Hanseswari temple and Russia

Kaustav Ghosh

Hello friends, Good evening from Howrah, India. It is 19.11 p.m here and I am writing this while having a sip of coffee. Now you may question about the title. What connection may a temple have with Russia, specially a country ruled by communist who do not believe in God.

It is a connection or co-incidence- that is better to leave to my viewers to judge and decide. Now I am sharing a photo of St. Basil’s Cathedral-

st basil s cathedral in moscow russia
Photo by Michael Telitsyn on Pexels.com

Now look at the architecture of Hanseswari temple, Before I proceed to share this photo clicked by me I would like to narrate the history of hanseswari temple-

In December 1799, Raja Nrisinhadeb Roy laid the foundation stone of this temple. But after completion of the second storey in 1802, Raja Nrisinhadeb died leaving this temple incomplete.1 His second wife Rani Sankari completed the rest of the work in 1814. This temple is a five storied thirteen ratna temple as per its architectural concern.2 This temple is situated in Bansberia in bandel-katwa rail route, very near to bandel station. This temple resembles the trantrik sadhna of Raja Nrisinhadeb Roy. This five storied temple is the reflection of five nadi- Ira, Pingala, Susunma, Bajrash, Chitrish.3 Ma Hanseswari, is one of the rup of Adyashakti Mahamaya, which tells us about the every secret of Yoga Sadhna and Siddhi.

Now look at this photo-

If you are curious to know about St. Basil’s Cathedral, then here is the story. This cathedral situated in the Red Square of Moscow, has been the symbol of Russian rich history, culture and heritage. The original building, known as Trinity Church and later Trinity Cathedral, contained eight chapels arranged around a ninth.

In the 16th and 17th centuries, the church, perceived (as with all churches in Byzantine Christianity) as the earthly symbol of the Heavenly City,[4] was popularly known as the “Jerusalem” and served as an allegory of the Jerusalem Temple in the annual Palm Sunday parade attended by the Patriarch of Moscow and the Tsar.[5]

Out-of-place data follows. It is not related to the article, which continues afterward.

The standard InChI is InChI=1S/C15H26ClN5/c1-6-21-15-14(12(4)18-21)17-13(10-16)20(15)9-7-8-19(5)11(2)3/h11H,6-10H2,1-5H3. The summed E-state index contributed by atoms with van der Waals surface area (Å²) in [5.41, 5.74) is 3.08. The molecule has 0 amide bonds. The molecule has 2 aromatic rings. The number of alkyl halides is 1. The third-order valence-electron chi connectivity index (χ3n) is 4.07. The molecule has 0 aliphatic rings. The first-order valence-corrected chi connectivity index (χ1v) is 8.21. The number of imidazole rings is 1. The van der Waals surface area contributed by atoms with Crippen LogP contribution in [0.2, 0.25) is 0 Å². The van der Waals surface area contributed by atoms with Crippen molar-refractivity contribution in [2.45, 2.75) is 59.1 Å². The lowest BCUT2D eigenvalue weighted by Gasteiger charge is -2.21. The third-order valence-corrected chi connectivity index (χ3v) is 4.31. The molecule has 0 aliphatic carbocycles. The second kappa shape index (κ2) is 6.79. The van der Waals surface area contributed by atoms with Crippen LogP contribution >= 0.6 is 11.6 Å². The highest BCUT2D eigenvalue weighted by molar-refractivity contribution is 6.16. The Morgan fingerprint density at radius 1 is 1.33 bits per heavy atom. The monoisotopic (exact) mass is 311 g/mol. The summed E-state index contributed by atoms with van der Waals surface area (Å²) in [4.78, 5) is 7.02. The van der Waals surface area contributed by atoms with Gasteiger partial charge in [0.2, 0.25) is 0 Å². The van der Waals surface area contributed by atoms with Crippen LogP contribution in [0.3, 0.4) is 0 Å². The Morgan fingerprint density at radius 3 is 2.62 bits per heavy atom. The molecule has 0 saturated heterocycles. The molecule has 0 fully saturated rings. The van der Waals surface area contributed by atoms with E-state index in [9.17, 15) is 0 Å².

It was built from 1555 to 1561 on orders from Ivan the Terrible and commemorates the capture of Kazan and Astrakhan. It was the city’s tallest building until the completion of the Ivan the Great Bell Tower in 1600.[6]

As part of the program of state atheism, the church was confiscated from the Russian Orthodox community as part of the Soviet Union’s antireligious campaigns and has operated as a division of the State Historical Museum since 1928.[7] It was completely secularized in 1929,[8] and remains a federal property of the Russian Federation.

The church has been part of the Moscow Kremlin and Red Square UNESCO World Heritage Site since 1990.[9]  With the dissolution of the Soviet Union in 1991, weekly Orthodox Christian services with prayer to St. Basil have been restored since 1997.[10]

So my lord, my esteemed viewers, I have presented the facts of the both along with the photos. Only you, who will deliver the judgement. But yes, both are not synonymous but have some resembles as per my senses.


To whom?




1)De, Sambhu Chandra (1908). The Bansberia raj. University of California Libraries. Calcutta, B.B. Munshi: Pooran Press. p. 49.


3)পশ্চিমবঙ্গের কালী ও কালীক্ষেত্র, দীপ্তিময় রায়, গিরিজা লাইব্রেরি

4)Komech, Pluzhnikov p. 402

5)A concise English history of the evolution of the church’s names is

provided in Shvidkovsky 2007 p. 126

6)Brunov, p. 100

7) “Pokrovsky Cathedral (in Russian)” (in Russian). State Historical Museum, official site. Retrieved 28 September 2009.

8) ibid


10) “St. Basil’s Cathedral”Dotdash. Retrieved today.

Leave a Reply

%d bloggers like this: